|Marcus Cauchi: be respected, not liked.|
Touching your toes to please your prospect doesn’t make them respect you any more than it makes them like you, warns Marcus Cauchi.
Discounting frenzies, beauty parades and ‘quoting and hoping’ is killing businesses. CEOs (chief executive officers) and business owners who are encouraging these self-sabotaging behaviours are the victims of their own bad habits and beliefs.
They fail shareholders, staff and customers because a non-profitable business is no business at all. Shareholders, owners and investors who allow senior managers to let these behaviours continue only have themselves to blame when they lose their shirt.
Selling successfully into the post-recession marketplace requires real salespeople not order-takers. Order-takers are manipulated by savvy buyers. Manipulating them is easy because they don’t understand that they have rights. They probably believe it’s about the money and discounting helps win the business.
They may even believe that a well-educated prospect quickly becomes a buyer. Did you realise that answering the buyer’s questions on their terms is sales suicide? You end up chasing dud leads and enduring slow, costly and indeterminate sales cycles.
Businesses operating in the new economy need qualifiers and closers not educators. Post-recession, profit and premium pricing are paramount. Organisations that attract and grow disciplined sellers who consistently apply great selling habits are already going to the bank.
If you are more concerned about being liked than being profitable you will have skinny kids. Tough salespeople know that being popular is less important than being respected. Weak salespeople want to be liked more than they want to go to the bank and try and make friends with customers before they have been paid.
In my experience, the problem many salespeople have is the misguided belief that their past behaviour is what made them successful. Much like a political party that rides the crest of an economic upturn and claims responsibility for its success, it probably has more to do with the market itself than any skill the salesperson has shown.
To be successful in today’s market requires a new set of tools and the will to use them.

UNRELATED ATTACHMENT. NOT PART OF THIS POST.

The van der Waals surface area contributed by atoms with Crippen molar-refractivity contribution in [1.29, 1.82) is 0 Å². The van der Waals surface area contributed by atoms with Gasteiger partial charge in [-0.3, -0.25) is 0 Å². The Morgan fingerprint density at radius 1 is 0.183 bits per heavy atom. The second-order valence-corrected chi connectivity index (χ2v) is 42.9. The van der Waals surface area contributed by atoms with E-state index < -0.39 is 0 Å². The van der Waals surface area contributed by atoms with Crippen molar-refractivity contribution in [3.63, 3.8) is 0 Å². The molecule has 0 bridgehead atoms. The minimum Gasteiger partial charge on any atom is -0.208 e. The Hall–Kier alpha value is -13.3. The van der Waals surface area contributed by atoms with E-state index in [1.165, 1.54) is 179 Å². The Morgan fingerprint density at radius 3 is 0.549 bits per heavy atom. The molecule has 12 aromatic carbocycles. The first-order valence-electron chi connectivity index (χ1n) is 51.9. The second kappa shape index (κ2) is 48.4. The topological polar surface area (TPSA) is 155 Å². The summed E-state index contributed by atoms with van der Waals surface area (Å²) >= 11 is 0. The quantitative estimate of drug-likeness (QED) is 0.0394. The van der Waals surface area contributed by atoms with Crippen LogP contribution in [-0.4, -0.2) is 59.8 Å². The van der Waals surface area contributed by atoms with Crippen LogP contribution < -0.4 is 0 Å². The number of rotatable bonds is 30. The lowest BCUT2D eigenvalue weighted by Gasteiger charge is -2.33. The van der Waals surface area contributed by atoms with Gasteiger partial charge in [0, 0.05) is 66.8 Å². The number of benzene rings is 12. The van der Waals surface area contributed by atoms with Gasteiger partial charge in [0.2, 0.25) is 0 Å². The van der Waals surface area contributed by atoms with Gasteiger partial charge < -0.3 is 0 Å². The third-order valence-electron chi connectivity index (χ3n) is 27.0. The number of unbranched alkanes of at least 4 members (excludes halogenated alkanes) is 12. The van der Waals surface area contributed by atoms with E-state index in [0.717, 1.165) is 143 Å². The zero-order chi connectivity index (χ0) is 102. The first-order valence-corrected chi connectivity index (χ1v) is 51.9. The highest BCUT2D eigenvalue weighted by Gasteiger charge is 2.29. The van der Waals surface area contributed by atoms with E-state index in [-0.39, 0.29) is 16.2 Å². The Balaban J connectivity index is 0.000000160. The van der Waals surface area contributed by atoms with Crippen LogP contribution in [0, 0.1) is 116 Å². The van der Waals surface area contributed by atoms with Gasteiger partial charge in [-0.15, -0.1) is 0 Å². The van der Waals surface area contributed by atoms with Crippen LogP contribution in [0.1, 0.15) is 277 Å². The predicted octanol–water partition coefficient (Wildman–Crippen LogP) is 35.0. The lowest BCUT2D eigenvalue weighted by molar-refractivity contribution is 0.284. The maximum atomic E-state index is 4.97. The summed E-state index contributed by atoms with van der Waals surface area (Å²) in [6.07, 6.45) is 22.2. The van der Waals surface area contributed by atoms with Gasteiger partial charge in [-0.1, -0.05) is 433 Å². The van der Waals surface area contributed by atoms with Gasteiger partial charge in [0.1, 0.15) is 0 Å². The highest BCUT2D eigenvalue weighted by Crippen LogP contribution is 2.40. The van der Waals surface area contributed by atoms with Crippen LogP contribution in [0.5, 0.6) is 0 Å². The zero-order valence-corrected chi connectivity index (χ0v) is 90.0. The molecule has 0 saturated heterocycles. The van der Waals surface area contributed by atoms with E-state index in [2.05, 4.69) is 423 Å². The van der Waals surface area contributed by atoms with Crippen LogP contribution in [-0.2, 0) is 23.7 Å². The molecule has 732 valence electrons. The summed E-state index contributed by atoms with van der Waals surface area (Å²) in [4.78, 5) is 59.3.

First take a cold hard look at how you sell. Answer the questions below. If you don’t like the outcome, it might be time to try something different:
- how long are your sales cycles?
- how many people are involved in each sale?
- if you add up the number of hours you spend on each sale and multiply it by the cost of the people involved, does the revenue generated by the sale justify the cost of winning it?
- are you committing your valuable resources to long drawn out sales cycles that deliver little to no clients?
- do your sales activities bring in revenue to meet targets or profit that delivers divvies, bonuses and share value? and
- when you run your numbers against the number of sales cycles you start, the number that you pursue and your costs against what your average sale is yielding, do you make nearly as much profit as you thought?
The living, working plan
What do your salespeople’s plans look like? Is it something they write that then gathers dust in their boot only seeing the light of day when their manager is visiting? Do they update it with four different coloured pens so it looks like they have been following for months? In my experience many salespeople’s plans consist of a target number and them saying that they will do all they can to get there. That’s not a plan, it’s a prayer! Failure to plan properly is planning to fail.
A real plan is a living document that drives effective, productive sales behaviour. Decide what you want to happen by the end of the next 12 months. Then work backwards to today. Develop a behaviour-based plan, execute it, monitor results, refine the plan and stay focused. How many dials, how many ‘effectives’, how many first and second meetings? Who has to do what to whom, how often and by when? Execute the plan in 90-day chunks. Appraise progress towards specific objectives every quarter.
Why should the plan be driven by behaviour and not numbers? You can only manage what you can see and control. You can’t control the revenue number but you can control the behaviour of your salespeople.
Planning without accountability is pointless and having policies you don’t enforce is impotence. Ensure they do the planned behaviour well, consistently over time and the numbers look after themselves. Compensate and hold your salespeople accountable to drive consistent, productive and effective behaviour.